Wednesday, February 9, 2011

A Moment In Time

It's mind-blowing just how much life can change in a single moment. Last summer, this truth became all too real for a young man in my town.

He was driving down Snoqualmie Pass. It was a normal summer afternoon and he was going to meet his dad. But he never made it there. His truck careened out of control and went off the road. Because he wasn't wearing his seat belt, he was ejected out. He landed in a divet with the truck on top of him. Yes, he survived. But now, he's paralyzed from the waist down due to spinal damage. He spent months in Seattle Children's Hospital. He's home again, but in a wheelchair.

I don't know him too well, but we were in the same driver's ed class, and his brother is in my art class. He was very active: hunting, fishing, rodeo, 4-H, and everything in-between. But all because of one single moment in time, he can't do a lot of that stuff anymore. I've heard he's gone duck hunting, but he couldn't go hunting with his dad and brother once because they were going in a boat and it would've been just too dangerous. His accident was a few weeks before the county fair--someone else had to show and sell his steer for him. If you log onto his CaringBridge site, there's photos of him hiking, fishing, and boating with his family.

But now he can't do a lot of that. Because of one moment in time.

I'm sure you're probably wondering why I'm writing about this now. His accident was last summer. Today, when his brother's grandmother came to pick his brother up from art class, he was in the car. As I pulled away, I saw him sitting in the front seat, his wheelchair in the back. For a moment, I felt kind of guilty. We were in the same driver's ed class. Here I was driving myself everywhere, being the independent person I can be because I have my license.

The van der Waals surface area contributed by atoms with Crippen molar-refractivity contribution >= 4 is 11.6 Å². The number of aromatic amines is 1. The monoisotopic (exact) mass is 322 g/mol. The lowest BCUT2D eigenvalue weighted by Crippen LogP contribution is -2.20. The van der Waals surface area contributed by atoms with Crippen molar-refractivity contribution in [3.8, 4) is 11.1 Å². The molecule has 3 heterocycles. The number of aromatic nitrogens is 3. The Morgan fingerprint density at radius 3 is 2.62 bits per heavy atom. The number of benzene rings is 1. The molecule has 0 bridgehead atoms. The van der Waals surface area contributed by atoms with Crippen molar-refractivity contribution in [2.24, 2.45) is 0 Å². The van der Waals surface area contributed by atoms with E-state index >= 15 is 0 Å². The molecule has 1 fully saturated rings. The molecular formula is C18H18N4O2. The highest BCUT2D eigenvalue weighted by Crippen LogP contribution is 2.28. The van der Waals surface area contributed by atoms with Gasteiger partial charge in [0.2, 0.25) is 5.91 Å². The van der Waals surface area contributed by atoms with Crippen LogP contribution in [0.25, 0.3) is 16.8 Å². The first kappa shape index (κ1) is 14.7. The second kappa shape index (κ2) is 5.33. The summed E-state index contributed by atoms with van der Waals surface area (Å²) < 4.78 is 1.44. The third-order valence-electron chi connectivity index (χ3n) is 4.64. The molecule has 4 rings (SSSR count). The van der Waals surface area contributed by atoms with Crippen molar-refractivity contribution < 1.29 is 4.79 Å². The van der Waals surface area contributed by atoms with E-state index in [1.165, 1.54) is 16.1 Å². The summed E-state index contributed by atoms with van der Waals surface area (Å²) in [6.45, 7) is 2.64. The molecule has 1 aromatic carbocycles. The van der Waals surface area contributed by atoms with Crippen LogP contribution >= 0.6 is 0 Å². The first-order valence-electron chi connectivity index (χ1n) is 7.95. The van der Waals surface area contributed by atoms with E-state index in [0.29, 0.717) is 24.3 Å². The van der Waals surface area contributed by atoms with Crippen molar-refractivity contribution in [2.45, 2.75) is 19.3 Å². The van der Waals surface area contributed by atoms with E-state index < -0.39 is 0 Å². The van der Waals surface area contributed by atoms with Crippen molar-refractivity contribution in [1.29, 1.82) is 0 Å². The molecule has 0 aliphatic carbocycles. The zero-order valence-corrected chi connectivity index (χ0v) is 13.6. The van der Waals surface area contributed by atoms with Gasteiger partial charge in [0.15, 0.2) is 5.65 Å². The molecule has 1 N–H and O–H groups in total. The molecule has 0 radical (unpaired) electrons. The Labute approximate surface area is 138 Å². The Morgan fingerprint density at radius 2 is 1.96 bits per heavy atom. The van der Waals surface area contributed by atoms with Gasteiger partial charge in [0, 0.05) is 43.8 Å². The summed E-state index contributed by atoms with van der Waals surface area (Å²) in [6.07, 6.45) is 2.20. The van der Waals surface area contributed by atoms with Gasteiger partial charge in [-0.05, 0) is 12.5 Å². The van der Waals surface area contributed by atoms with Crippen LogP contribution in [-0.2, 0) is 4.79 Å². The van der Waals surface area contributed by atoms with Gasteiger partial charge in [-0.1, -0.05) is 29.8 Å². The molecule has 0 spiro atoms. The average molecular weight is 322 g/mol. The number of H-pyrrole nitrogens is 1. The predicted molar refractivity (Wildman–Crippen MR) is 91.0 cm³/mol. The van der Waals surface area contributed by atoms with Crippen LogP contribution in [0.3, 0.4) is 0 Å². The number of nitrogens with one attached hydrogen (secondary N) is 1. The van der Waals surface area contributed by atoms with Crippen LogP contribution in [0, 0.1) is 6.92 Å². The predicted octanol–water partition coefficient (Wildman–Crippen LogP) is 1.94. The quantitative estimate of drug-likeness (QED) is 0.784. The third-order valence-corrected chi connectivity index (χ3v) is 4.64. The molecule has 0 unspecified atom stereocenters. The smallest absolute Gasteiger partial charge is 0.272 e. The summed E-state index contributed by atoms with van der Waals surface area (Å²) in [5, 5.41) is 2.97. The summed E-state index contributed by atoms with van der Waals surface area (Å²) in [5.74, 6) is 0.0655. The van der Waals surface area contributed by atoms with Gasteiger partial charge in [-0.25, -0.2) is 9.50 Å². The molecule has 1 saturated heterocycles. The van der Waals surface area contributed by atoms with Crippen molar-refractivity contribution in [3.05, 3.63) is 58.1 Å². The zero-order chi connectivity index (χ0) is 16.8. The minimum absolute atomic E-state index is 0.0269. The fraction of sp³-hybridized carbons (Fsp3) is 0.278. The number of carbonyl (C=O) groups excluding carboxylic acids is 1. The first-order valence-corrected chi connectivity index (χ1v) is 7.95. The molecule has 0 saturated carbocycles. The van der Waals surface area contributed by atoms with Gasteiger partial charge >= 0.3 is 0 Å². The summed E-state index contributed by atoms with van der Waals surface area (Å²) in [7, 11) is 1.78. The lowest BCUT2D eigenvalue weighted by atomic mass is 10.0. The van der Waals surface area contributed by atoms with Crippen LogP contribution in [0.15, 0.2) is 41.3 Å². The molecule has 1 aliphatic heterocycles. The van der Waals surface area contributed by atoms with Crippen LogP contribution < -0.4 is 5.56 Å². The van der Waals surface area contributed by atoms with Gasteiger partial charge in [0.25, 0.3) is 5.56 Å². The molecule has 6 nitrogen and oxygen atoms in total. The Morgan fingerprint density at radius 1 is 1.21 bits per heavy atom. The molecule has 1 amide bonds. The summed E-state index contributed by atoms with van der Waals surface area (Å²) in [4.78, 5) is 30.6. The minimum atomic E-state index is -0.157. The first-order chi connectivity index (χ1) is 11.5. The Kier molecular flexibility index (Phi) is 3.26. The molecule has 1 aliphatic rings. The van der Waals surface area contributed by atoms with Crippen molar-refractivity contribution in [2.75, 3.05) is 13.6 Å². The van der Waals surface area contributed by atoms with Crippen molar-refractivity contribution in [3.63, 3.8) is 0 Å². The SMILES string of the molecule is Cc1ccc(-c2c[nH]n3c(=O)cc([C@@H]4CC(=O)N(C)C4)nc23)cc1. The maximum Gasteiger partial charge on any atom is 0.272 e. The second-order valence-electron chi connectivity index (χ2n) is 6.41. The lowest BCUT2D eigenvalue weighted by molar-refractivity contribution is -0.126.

And working legs.

For him, there's no use asking to do the driving. He can't. I know it's rather ridiculous to feel guilty about something that happened to someone else that you had no control over, but for one moment, I did. I guess in some ways, his story and the stories of many others makes me realize something.

It doesn't have to take a long drawn out process to change your life. All there needs to be is a moment.

God has a plan for this young man's life. He has a purpose in the accident, and in the end, everything will work out for God's glory. But it will never make me stop thinking.

A moment like that could come at any time.

No one is ever ready for their life to change; whether it takes a while or it takes a moment.

But God never needs more than a moment to change a life.

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